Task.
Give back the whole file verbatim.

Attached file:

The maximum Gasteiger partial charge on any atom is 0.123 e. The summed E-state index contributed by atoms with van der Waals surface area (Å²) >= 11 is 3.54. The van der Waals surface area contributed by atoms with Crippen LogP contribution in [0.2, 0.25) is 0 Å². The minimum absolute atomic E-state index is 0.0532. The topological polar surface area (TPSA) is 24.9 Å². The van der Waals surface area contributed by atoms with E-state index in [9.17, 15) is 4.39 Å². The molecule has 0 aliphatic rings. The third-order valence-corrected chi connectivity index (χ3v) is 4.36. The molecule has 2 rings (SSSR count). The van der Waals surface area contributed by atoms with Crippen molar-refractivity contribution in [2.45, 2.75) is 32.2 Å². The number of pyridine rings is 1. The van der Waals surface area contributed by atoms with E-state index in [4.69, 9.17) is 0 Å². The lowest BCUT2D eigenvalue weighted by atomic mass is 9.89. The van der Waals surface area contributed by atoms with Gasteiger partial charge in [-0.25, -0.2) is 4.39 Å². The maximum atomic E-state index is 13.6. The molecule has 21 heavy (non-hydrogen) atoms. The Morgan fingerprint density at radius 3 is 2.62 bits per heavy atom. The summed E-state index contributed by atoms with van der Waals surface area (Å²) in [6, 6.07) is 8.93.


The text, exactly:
The maximum Gasteiger partial charge on any atom is 0.123 e. The summed E-state index contributed by atoms with van der Waals surface area (Å²) >= 11 is 3.54. The van der Waals surface area contributed by atoms with Crippen LogP contribution in [0.2, 0.25) is 0 Å². The minimum absolute atomic E-state index is 0.0532. The topological polar surface area (TPSA) is 24.9 Å². The van der Waals surface area contributed by atoms with E-state index in [9.17, 15) is 4.39 Å². The molecule has 0 aliphatic rings. The third-order valence-corrected chi connectivity index (χ3v) is 4.36. The molecule has 2 rings (SSSR count). The van der Waals surface area contributed by atoms with Crippen molar-refractivity contribution in [2.45, 2.75) is 32.2 Å². The number of pyridine rings is 1. The van der Waals surface area contributed by atoms with E-state index in [4.69, 9.17) is 0 Å². The lowest BCUT2D eigenvalue weighted by atomic mass is 9.89. The van der Waals surface area contributed by atoms with Gasteiger partial charge in [-0.25, -0.2) is 4.39 Å². The maximum atomic E-state index is 13.6. The molecule has 21 heavy (non-hydrogen) atoms. The Morgan fingerprint density at radius 3 is 2.62 bits per heavy atom. The summed E-state index contributed by atoms with van der Waals surface area (Å²) in [6, 6.07) is 8.93.